Thus, for my 27th year, I’m going to harbor that inner 11 year-old with everything I’ve got. I will invest in the girl who believed in fairy-tales and expected hard work en route to her goals– the girl who’d do anything it would take to become a freshman, Varsity cheerleader by age 14 going on 15. And I hope that by doing so in my 27th year, that I can inspire you to do the same. How? Start by remembering a time in your life that came before you knew what stress felt like.
* * *
In case you’re new to my blog and want to read more about who I was at 25, or last year upon turning 26, you can click those links to read along! Typically I like to give a #Daretoeat discount for my birthday, however two of our big projects (#DareToEat FULL EXPERIENCE and the CROF GETAWAY) are currently discounted until 2018. Therefore, this year I’m going to give you a little background and synopsis of my upcoming book, Dare to Move.
Dare to Move
Dare to Move is a memoir I began in the fall of 2015. I’m not sure what day I began writing but I know that by Christmas of 2015 I had about 89,000 words of a rough draft. 2015 brought a lot of change in my career and inspired me to write a book.
Background: It’s important to know that I grew up with a single-mom. Although my dad’s side of the family was well-off, being raised by a single-mom was humbling and my mom’s hustle was formidable to me. I knew I needed to graduate with a job, and start figuring out how to support myself without a man right out of college. Dare to Move begins in that time post-grad where you meet fast-paced energizer bunny, 22 year-old me who was stoked to jump right into the Real world and land several jobs — on top of her full time job.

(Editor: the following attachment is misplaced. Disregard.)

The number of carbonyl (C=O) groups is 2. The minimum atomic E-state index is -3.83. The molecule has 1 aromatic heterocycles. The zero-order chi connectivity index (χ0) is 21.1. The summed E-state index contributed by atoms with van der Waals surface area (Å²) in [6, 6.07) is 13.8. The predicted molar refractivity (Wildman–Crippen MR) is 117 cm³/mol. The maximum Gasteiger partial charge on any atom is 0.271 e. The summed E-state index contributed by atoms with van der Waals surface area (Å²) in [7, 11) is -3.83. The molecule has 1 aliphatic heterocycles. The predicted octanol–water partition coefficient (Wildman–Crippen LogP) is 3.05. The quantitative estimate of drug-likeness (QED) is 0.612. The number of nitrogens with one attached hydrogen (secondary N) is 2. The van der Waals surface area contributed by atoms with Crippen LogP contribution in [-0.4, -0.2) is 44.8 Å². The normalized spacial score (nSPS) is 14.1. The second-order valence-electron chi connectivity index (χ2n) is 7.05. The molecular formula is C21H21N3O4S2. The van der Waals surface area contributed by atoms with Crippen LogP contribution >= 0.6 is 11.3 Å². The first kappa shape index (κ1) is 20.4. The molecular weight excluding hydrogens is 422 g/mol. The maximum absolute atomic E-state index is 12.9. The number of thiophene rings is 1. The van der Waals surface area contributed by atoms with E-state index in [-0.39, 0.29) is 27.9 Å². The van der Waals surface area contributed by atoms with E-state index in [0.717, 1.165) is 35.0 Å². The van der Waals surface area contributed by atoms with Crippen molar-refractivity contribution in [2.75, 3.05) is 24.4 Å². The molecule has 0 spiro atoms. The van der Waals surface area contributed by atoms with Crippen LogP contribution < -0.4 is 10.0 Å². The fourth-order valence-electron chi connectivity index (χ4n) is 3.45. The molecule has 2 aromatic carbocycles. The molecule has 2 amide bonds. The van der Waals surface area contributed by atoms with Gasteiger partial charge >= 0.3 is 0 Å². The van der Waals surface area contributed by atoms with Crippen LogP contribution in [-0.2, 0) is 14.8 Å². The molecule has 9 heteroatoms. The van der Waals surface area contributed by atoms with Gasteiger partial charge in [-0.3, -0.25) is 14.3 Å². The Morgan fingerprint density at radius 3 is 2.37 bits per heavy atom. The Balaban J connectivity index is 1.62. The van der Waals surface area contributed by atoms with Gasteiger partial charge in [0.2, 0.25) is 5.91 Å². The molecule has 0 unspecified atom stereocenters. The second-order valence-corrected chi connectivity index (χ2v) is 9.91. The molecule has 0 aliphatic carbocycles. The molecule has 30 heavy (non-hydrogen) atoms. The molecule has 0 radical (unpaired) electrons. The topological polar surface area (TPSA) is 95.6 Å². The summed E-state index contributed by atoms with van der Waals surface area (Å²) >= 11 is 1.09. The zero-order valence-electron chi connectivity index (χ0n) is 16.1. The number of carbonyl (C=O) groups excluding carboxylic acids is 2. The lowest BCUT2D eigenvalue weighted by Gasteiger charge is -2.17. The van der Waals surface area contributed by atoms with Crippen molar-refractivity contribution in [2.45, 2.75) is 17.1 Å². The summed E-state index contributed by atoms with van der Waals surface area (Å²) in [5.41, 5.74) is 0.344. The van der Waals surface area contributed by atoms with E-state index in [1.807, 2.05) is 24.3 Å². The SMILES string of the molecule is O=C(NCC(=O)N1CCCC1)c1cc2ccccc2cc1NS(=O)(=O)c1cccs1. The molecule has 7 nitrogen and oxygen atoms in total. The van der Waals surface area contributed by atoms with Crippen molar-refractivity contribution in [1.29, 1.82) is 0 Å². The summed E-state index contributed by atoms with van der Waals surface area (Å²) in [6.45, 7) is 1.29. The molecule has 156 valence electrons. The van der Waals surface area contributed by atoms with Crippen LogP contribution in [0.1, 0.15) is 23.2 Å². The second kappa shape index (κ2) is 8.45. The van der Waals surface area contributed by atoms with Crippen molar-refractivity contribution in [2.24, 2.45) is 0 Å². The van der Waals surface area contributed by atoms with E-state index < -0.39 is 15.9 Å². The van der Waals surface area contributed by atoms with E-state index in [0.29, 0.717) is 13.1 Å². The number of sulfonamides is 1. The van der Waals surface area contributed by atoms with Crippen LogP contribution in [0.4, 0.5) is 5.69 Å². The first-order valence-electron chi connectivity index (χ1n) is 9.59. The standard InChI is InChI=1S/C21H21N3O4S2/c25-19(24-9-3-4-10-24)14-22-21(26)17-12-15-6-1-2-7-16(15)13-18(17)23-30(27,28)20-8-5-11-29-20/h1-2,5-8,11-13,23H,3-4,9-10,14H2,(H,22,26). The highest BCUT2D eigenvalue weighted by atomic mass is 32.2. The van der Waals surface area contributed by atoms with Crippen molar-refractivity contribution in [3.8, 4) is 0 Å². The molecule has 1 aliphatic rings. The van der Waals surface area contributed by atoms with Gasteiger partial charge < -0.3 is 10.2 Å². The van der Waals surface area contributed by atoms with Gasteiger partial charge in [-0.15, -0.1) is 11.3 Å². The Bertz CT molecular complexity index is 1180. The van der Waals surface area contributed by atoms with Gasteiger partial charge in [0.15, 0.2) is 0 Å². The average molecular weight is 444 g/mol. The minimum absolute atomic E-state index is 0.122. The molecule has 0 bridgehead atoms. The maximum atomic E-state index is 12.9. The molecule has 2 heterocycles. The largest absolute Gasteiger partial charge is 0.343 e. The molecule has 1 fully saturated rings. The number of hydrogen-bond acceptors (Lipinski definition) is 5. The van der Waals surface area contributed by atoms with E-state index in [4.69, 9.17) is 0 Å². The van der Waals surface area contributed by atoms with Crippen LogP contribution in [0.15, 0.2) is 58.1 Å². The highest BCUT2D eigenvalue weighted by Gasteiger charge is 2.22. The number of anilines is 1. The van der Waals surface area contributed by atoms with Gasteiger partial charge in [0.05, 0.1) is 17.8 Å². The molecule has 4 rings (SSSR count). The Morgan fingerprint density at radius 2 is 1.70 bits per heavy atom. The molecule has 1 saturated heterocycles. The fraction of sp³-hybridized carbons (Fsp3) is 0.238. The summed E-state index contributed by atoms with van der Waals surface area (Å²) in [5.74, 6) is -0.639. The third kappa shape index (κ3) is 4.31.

You read as I chase passions in fitness as well as the wrong, older guy. I mess up, try harder, and out of nowhere I get recruited for a real estate job with a fabulous offer I couldn’t turn down. The job is all foreign topics to me, but I dive in, trying my best, but continue to hit roadblocks, living in a man’s world. Dare to Move goes into what it’s like to feel patronized, not taken seriously and experience belittlement by men who see me as worthless. As the book continues and I meet another brilliant love interest in Nashville, you wonder just how I can keep two fitness jobs, a real job with travel and a sprouting relationship all up in the air.
And then it crumbles, but not in the way you think. I am asked to dare to move to Boston, when the real estate company throws money at me to do it, and again, I couldn’t say no. At this point in the book, millennials will relate to what it’s like now a days when you move to a new city and everyone lives in their own bubble of their iphones…. it’s hard to make friends, especially on the east coast. What’s worse? You watch as I get manipulated into a relationship with a guy who carries a large secret.
The move to Boston was supposed to bring more work on my plate, but I start to realize that I keep getting shut down, being ignored and hitting roadblocks, wondering why the company is paying me so much money, paying my rent and why they hired me in the first place…. ? By the end of my first year in Boston, the answer will be very clear, after the company that moved me to Boston lets me go, leaving me in a city I only kind-of like, and forcing me to try and thrive anyway.
It’s a coming of age story. It’s about how to find your way in a new place. Dare to Move begs the questions, how do you choose a city? Why do you stay with a job? What is a portfolio lifestyle really like? How do you date after three relationships back-to-back? It’s all in there, jam-packed and very sex-in-the-city like, at times.
I sincerely hope that you will purchase my book in my 27th year, and maybe you’ll be inspired to Dare to Move!
The link to pre-order will be like in early 2018!
Thank you all for the kind birthday wishes and happy holidays!